In Elmwood Park, the corner of 75th Court and Armitage isn't anything special. Modest one or two-story bungalows line the streets in a neighborhood that hasn't changed much in the last 50 or so years.
Only a few blocks away, mansions adorn the streets of River Forest, where former Cubs pitcher Carlos Zambrano once called home (he put that home on the market in October for over 900,000). The differences in housing represent a difference in time periods, at least for baseball players.
Ron Santo lived at 1934 N 75th Court in Elmwood Park from his days as an up-and-coming Cubs third baseman through the late 1960's. It's a small house that doesn't have an upstairs. Fire-red bricks line the outside, giving way to neatly-trimmed bushes and a verdant green lawn. It's not the kind of house in which you'd expect a professional athlete once resided.
The block of 75th Court between Cortland and Armitage was named Honorary Ron Santo Way by the village of Elmwood Park Monday morning. Plenty of longtime Elmwood Park residents still remember the time when a star athlete was nothing more than their neighbor.
"I've heard many stories about him just being a member of the community, playing catch on the driveway of his house, just mixing with the neighbors," Peter Silvestri, village president of Elmwood Park, said. "Ron Santo has the reputation of being one who took time with kids, took time with fans who lived among the people, among the fans."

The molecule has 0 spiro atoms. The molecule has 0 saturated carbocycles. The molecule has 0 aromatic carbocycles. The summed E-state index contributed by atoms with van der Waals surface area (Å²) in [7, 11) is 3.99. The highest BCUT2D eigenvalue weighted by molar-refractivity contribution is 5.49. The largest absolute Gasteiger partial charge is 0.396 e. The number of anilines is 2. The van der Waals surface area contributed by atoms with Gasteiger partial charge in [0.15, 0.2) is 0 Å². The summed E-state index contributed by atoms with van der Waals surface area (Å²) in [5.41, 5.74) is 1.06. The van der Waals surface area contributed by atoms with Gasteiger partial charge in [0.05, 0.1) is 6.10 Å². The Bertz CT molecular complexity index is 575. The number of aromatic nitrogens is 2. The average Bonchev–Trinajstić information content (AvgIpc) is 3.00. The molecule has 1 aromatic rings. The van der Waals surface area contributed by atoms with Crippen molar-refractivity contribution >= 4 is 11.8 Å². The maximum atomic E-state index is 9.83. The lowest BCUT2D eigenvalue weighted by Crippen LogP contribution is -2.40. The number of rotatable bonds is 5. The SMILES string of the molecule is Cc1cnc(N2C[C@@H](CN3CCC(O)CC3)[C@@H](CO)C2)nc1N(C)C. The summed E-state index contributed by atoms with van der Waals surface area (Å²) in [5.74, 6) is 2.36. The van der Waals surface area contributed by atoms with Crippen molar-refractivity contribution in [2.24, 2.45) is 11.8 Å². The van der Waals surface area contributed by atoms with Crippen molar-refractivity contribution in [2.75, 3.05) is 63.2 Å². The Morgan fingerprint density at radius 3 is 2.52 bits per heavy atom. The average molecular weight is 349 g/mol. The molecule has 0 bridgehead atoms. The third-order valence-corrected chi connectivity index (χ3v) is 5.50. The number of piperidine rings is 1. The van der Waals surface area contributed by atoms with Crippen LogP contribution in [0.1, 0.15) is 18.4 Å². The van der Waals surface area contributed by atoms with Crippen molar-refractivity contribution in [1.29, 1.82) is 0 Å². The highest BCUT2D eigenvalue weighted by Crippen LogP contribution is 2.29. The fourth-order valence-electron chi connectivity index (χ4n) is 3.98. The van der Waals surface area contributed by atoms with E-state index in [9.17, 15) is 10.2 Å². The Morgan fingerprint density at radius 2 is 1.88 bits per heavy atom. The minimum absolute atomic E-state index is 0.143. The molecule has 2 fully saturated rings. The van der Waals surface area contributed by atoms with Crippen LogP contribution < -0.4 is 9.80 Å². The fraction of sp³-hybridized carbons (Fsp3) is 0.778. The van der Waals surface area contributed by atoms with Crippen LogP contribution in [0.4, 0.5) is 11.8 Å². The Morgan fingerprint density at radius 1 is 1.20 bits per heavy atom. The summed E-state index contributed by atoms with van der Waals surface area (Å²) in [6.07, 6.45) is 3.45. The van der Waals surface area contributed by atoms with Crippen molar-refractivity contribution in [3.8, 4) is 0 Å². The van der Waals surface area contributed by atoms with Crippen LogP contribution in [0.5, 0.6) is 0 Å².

Back in Santo's heyday, multi-million dollar salaries were unfathomable. As a 22-year-old, Santo earned 22,000 from the Cubs. Ernie Banks' 65,000 in 1968 was on the high end, while a young Ken Holtzmann was paid 15,000 in 1967.
Baseball players couldn't afford to live in palatial homes. It's hardly a knock on players today who do, given they have the means to do so. But Santo only rented the house in Elmwood Park, and his middle-class living arrangement was hardly out of the ordinary.
"He's someone that we recognize as a true Chicago legend, and we're very proud of the fact that he lived in our community for the period of time that he did," Silvestri said. "He's remembered by a lot of people very fondly -- it's one thing to know someone as a legend like a baseball player, but it's also interesting when they're also your neighbor."